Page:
Please take a look at our school website that explains how we’ve been learning about this topic.  https://www.tcdsb.org/schools/stsylvester/inquiry/ZeroWaste/Pages/Default.aspx
 
We are hoping to have someone  come into our class to speak about packaging because our teacher and principal keep saying we need to know both sides of the issue. Would you please come and visit us?
 
We would appreciate this greatly.
 
Sincerely,
The Gr. 5/6 class at St. Sylvester (typed by Mr. Fernandes – our principal with our teacher Mrs. Stoner in the class as well)
 
 
Info from an enviro expert
 
Hey Roy,
 
To answer your question:
 
1.       Are you involved at all in the green bin program because a lot of our questions are about organics
-I am very familiar with the green bin program and how it is processed, all recyclable processing was handle by my previous department so feel free to ask anything J
 
2.       We know that in Ontario, only #1-6 plastics are taken. Do you know why other countries take other numbers?
We actually take plastics 1-7 using what is called the ASTM International Resin Identification Coding System, some nations have yet to implement these codes but for the most part for consumer products sold and imported in North America these codes must be present.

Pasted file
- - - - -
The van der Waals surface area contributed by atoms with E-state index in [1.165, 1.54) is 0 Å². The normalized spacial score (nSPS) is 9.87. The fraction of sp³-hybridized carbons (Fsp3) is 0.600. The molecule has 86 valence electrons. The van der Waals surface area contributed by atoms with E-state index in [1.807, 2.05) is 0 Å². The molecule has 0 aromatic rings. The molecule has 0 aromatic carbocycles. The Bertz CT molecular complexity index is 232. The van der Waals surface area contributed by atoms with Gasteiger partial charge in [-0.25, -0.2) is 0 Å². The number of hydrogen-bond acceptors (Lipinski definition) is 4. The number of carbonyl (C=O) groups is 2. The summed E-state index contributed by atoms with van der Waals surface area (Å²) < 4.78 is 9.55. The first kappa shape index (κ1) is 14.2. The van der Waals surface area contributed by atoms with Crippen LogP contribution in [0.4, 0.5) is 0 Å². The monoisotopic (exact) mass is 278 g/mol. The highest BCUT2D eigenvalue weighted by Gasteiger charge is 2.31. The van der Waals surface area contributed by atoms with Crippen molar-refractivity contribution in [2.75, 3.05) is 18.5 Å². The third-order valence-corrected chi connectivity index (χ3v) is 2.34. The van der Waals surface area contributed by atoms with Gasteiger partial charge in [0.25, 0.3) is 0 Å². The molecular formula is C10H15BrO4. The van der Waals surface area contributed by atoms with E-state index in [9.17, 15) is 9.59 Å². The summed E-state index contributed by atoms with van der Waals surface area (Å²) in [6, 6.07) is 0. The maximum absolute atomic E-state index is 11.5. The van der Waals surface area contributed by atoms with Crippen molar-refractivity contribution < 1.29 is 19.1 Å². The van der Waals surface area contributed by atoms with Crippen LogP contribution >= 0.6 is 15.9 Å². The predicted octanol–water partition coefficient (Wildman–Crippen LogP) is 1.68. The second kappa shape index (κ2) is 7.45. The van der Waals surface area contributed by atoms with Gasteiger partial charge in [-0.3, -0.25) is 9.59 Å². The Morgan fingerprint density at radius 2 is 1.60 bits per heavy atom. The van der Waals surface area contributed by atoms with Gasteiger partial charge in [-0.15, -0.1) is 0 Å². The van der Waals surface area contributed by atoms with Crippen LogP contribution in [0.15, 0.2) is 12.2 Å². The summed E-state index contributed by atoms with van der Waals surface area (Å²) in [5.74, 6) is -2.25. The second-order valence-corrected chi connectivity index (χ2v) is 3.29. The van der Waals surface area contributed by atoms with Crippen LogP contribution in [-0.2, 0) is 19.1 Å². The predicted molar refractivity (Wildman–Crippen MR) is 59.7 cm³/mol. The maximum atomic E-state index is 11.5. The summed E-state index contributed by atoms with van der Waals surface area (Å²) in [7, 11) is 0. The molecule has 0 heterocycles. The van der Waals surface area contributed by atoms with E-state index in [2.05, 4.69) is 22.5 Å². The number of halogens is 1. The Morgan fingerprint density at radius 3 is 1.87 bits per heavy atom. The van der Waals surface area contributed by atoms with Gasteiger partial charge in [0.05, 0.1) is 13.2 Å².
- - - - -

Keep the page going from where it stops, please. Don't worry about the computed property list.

3.       What do you do with the recycling products that are 7-93?
Recycling codes 8-93 are actually different items that can be recycled such as cardboard or textiles and wood etc. but for our Blue Bin Program within the City of Toronto we can't except everything as it would be a large job to sort it all we concentrate on the most used and marketable items.
 
4.       How often are the wrong things placed in recycling and what happens to those items?
From audits completed on the blue bin material that enters our MRF (Material Recovery Facility- where everything gets sorted) it's about 20-25% contamination (things that don't belong in the blue bin) these items either get captured by human intervention, mechanical sorting or quality control.  They are then removed from the system and landfilled.
 
5.       Who is more “guilty” residential or industry for our waste diversion?
I would say both are equally responsible because industry feeds our consumption and consumption creates waste.  The City of Toronto practices responsible purchasing and sustainability and we go the extra mile above and beyond what is required by provincial laws because we account for this in our budgets.  I feel most industries (not all) do the minimum and that’s why certain new laws such as the Carbon Cap and Trade System is rolling out to combat these polluters.
 
6.       Everything that is made of plastic but has no recycling sign on it, does it go right to the landfill?